A nonce word is a word that a writer (or speaker) invents to fill a very specific and pressing need. They are, in a sense, throw-away words, words that are not expected to ever enter a dictionary; words for the nonce. English being English, however, they often do make it into common usage, or at least into dictionaries -- or failing that, we collect them here on E2.

There are a few different categories of nonce words, however it is generally true that they should be recognizable to the audience with little or no explanation. As such, they are most often some form of compound word that a sufficiently literate person can decode without too much effort -- although it may require some reliance on context cues.

The most common method of creating nonce words, and the easiest on the reader, is to use familiar word parts in new ways; from the obsolete hexagonally to the modern truthiness, wordsmiths have always created new words by combining old words with old pieces in new ways. Edgar Allen Poe gave us the ever-popular tintinnabulation, H.P. Lovecraft gave us the rather less useful hippocephalic, and Snoop Doggy Dogg gave us bootylicious. Of course, many more mundane words are created this way than are gems like those listed above. Unputdownable, besmitten, offshoring... and others that were more truly nonce words, that have slipped into easy disuse; roundaboutation, ideolexicalization, sphallolalia, skyhookery, stelliscript, stupiditarian, floccinaucinihilipilification, and tetrapyloctomy1.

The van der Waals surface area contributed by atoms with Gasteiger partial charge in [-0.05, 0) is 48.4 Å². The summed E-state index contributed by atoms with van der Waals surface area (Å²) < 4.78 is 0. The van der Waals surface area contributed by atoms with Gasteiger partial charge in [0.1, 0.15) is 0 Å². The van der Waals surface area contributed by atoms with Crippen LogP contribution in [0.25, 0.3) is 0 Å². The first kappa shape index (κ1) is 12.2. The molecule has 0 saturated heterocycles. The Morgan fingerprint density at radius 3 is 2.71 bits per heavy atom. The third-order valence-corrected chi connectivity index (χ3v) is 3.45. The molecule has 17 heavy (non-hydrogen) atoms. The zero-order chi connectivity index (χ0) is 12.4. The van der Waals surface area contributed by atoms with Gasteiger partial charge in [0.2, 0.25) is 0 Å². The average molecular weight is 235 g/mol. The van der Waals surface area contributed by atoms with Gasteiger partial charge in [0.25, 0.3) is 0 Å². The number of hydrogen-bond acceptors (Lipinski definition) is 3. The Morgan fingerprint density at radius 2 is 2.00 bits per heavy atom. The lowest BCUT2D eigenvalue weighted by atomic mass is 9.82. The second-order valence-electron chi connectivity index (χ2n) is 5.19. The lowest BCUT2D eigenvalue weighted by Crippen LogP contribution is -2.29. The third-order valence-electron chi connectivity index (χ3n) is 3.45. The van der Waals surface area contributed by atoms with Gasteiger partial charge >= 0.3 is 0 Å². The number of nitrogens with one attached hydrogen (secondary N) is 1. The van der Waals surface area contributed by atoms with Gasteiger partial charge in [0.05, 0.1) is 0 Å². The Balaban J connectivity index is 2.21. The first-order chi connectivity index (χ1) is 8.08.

Lewis Carroll was a master of the portmanteau word, in which two familiar words are conjoined and contracted in an unfamiliar manner. He give us galumph, frumious, chortle, mimsy and slithy2, among others. It can be quite hard to determine the specific meanings of portmanteau words; they do work wonderfully in poetry, though, giving the author full control of meter and rhyme.

Edward Lear used a related method to create words, distorting common pronunciations of awkward words, and giving us runcible and bombilious. We get a lot of slang this way. Patootie, cockamamie, bubba, blimey, and zounds3 were all created by distorting common words, as were the more splendicious monstrosities intertwingularity and supercalifragilisticexpialidocious. Minced oaths are nearly all constructions of this sort from heck to fudge.

Neologizationating is not a new hobby by any means. Shakespeare appears to have created words such as omittance, swagger, foulmouthed, and footfall. We don't know for certain that Shakespeare was the first to use these, as many words were in circulation in those times without necessarily making it into print, but it seems likely that along with his poetic creation of phrases such as 'one fell swoop' and 'bated breath' he also created a number of nonce words.

The term 'nonce word' might almost itself be considered a 'nonce phrase', coined by James Murray, one of the more influential editors of the Oxford English Dictionary. Before he defined this specific flavor of hypothetically temporary word creation, the phrases neologism or nonsense word were used (and they still are today).

For obvious reasons, all of my examples are words that caught on... at least a little bit. Nonce words that do not catch on at all may be referred to hapax legomena.



Footnotes:

1. circumlocution, neologization, coquetry, magic, writing in the stars, stupid, trivializing, splitting a hair four ways.

2. gallop triumphantly, fuming furiously, a chuckling snort, miserable and flimsy, lithe and slimy.

3. (Sweet) potato, decalcomania, brother, blind me, God's wounds.

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